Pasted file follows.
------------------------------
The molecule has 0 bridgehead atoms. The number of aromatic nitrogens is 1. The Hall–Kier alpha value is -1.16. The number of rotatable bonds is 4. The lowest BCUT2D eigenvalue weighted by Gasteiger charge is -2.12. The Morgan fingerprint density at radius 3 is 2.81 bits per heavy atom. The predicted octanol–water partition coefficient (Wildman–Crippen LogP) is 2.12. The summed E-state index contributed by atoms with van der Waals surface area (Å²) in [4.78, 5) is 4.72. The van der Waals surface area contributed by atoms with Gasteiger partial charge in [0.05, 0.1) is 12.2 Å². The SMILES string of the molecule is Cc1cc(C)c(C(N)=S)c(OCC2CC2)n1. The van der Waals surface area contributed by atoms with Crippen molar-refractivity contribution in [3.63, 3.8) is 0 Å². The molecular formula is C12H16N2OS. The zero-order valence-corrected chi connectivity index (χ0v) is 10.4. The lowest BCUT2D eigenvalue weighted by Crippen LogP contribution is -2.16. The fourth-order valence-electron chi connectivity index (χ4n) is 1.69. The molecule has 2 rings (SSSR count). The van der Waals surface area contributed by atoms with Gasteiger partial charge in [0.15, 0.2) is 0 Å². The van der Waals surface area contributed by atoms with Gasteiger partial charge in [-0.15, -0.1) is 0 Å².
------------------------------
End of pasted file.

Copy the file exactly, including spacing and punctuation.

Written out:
The molecule has 0 bridgehead atoms. The number of aromatic nitrogens is 1. The Hall–Kier alpha value is -1.16. The number of rotatable bonds is 4. The lowest BCUT2D eigenvalue weighted by Gasteiger charge is -2.12. The Morgan fingerprint density at radius 3 is 2.81 bits per heavy atom. The predicted octanol–water partition coefficient (Wildman–Crippen LogP) is 2.12. The summed E-state index contributed by atoms with van der Waals surface area (Å²) in [4.78, 5) is 4.72. The van der Waals surface area contributed by atoms with Gasteiger partial charge in [0.05, 0.1) is 12.2 Å². The SMILES string of the molecule is Cc1cc(C)c(C(N)=S)c(OCC2CC2)n1. The van der Waals surface area contributed by atoms with Crippen molar-refractivity contribution in [3.63, 3.8) is 0 Å². The molecular formula is C12H16N2OS. The zero-order valence-corrected chi connectivity index (χ0v) is 10.4. The lowest BCUT2D eigenvalue weighted by Crippen LogP contribution is -2.16. The fourth-order valence-electron chi connectivity index (χ4n) is 1.69. The molecule has 2 rings (SSSR count). The van der Waals surface area contributed by atoms with Gasteiger partial charge in [0.15, 0.2) is 0 Å². The van der Waals surface area contributed by atoms with Gasteiger partial charge in [-0.15, -0.1) is 0 Å².